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Why Go Gluten-Free: Top 4 Reasons

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Why Go Gluten-Free: Top 4 Reasons

Gluten-free lifestyle

What is Gluten?

Over recent years, people have been going gluten-free left, right and centre! This exclusionary diet has gained huge popularity and the gluten-free industry is booming, but what exactly is gluten anyway?

Gluten is a group of proteins found in cereal grains, such as wheat, barley and rye. This complex provides structural and adhesive support to the food it is within, such as the shape and elasticity of bread. Luckily, not all grains contain gluten.

Why is Gluten an Issue? 

Many people experience discomfort after eating gluten-containing products, including bloating, pain, constipation and/or diarrhea. In fact, gluten is the top environmental cause of celiac disease, which is characterized by damage to the small intestine. Even for those without the disease, gluten has been shown to cause intolerance (also known as sensitivity).

Things to Consider Before Going Gluten-Free 

Self-diagnosis to gluten intolerance is common, but opting for a gluten-free diet without due consideration is not always a good idea. For example, a few studies have found that people who adhere to a strict gluten-free diet often have low levels of iron, fibre and calcium, nutrients often found in gluten-containing foods. Additionally, one study found it could negatively impact your gut microbiome.

Another reason why cutting out gluten impulsively is not the best idea, is due to the fact that it can interfere with tests for celiac disease. This means that it’s a good idea to get checked by a doctor before you adopt a gluten-free diet.

With all that being said, there are many good reasons why you might choose to go gluten-free. We’ve helped you out by detailing some of them below.

Top 4 Reasons to go Gluten-Free 

1. Celiac Disease 

About 1 in 250 people are affected by celiac disease! The disease is caused by gluten, which triggers inflammatory and autoimmune responses in the gut. The resulting damage to the lining of the small intestine prevents the body from absorbing essential nutrients.

The symptoms of celiac disease are varied, but include fatigue, joint pain, depression, migraines and even infertility. Some celiacs are even asymptomatic, meaning that they don’t experience any noticeable symptoms at all - although they still face long-term health consequences.

Blood tests and biopsies are both accepted methods of celiac disease diagnosis, but there is only one treatment - a strict gluten-free diet! Even traces of gluten can cause harm, so checking product labels is a must.

2. Gluten Intolerance 

Gluten intolerance is a bit of a mystery area. Data is hard to collect, because the majority of people self-diagnose, making it difficult to establish its true prevalence. It is often mistaken for irritable bowel syndrome (IBS), due to the similar symptoms of pain, bloating, constipation and/or diarrhea. In addition, there are currently no biomarkers for the disorder, hence why it’s such a challenge to diagnose gluten intolerance.

After ruling out celiac disease, current diagnoses are formed by gradually excluding food groups from your diet and noting the effects on your symptoms. Whilst adopting a gluten-free diet is recommended for those with gluten intolerance, you do not have to worry about trace amounts, as there is no evidence that gluten damages the gut.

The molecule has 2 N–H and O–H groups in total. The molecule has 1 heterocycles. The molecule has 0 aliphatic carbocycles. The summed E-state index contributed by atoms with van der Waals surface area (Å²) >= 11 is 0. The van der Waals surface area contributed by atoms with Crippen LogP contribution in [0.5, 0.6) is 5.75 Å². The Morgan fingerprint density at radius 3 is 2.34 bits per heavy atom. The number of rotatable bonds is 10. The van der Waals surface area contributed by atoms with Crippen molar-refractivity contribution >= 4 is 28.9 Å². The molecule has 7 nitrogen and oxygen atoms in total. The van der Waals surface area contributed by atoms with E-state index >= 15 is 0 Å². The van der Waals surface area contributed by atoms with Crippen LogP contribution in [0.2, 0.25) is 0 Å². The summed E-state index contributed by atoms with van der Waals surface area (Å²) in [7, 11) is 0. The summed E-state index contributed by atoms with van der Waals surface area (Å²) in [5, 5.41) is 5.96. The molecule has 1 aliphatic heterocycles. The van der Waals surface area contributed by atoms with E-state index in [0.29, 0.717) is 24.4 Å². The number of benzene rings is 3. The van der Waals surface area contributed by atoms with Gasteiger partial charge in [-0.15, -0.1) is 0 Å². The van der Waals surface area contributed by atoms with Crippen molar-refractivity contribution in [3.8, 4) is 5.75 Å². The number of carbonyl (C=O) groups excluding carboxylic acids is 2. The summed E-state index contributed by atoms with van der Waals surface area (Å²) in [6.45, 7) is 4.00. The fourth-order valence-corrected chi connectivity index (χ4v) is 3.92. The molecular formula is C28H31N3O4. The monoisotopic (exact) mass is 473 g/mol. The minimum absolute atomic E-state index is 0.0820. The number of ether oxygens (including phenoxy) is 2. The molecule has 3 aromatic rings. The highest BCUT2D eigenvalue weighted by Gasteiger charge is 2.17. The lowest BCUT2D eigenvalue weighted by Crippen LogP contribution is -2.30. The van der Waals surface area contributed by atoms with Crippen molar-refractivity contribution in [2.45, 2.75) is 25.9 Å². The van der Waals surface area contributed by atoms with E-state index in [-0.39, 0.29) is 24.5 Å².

Gluten Free Lifestyle

3. Irritable Bowel Syndrome 

The most common gastrointestinal condition, IBS affects as many as 13-20% of Canadians at any given time. The symptoms caused by the disease are most likely due to heightened sensitivity, meaning that the gut overreacts to certain stimuli, including food.

Treatment includes making certain lifestyle changes to decrease stress and altering the patient’s diet. For example, ensuring you eat food that promotes a healthy gut. Surprisingly, studies have shown that for some IBS patients, switching to a gluten-free diet can ease their discomfort.

4. Wheat is Pro-Inflammatory 

Inflammation occurs when your body’s immune system responds to a stimulus. If this happens continuously, then it can develop into chronic inflammation. This chronic damage has been linked to many medical conditions, such as cancer, depression and autoimmune diseases. Therefore, it is safe to say that we should avoid foods that trigger inflammation in our guts.

A recent review looked at various in vitro, in vivo and human intervention studies to assess the impact of wheat and other cereal grains on the gut. What it found was that by eating these grains, you can increase the likelihood of chronic inflammation, due to them stimulating a pro-inflammatory immune response. This suggests that maintaining a gluten-free diet will help you to avoid this outcome.

Should I go Gluten-Free? 

As you can see, there are many reasons why you might need to go gluten-free, but it’s important to consider what is right for you. If your symptoms are severe then you should always get a check-up with your doctor, before adopting a gluten-free diet.

Once you have ruled out celiac disease, it is ultimately your decision and if removing gluten eases your symptoms then perhaps you should go gluten-free. However, educate yourself thoroughly, eat healthily and be aware of nutritional deficiencies.

Fortunately, there are food products out there that are gluten-free and contain lots of nutrients to boost your health and well-being. Here at Nagi, we are passionate about providing products that are nutritionally balanced AND gluten-free, vegan and organic.

To see the full range of our gluten-free products, check out our collection.


Gluten Free Lifestyle

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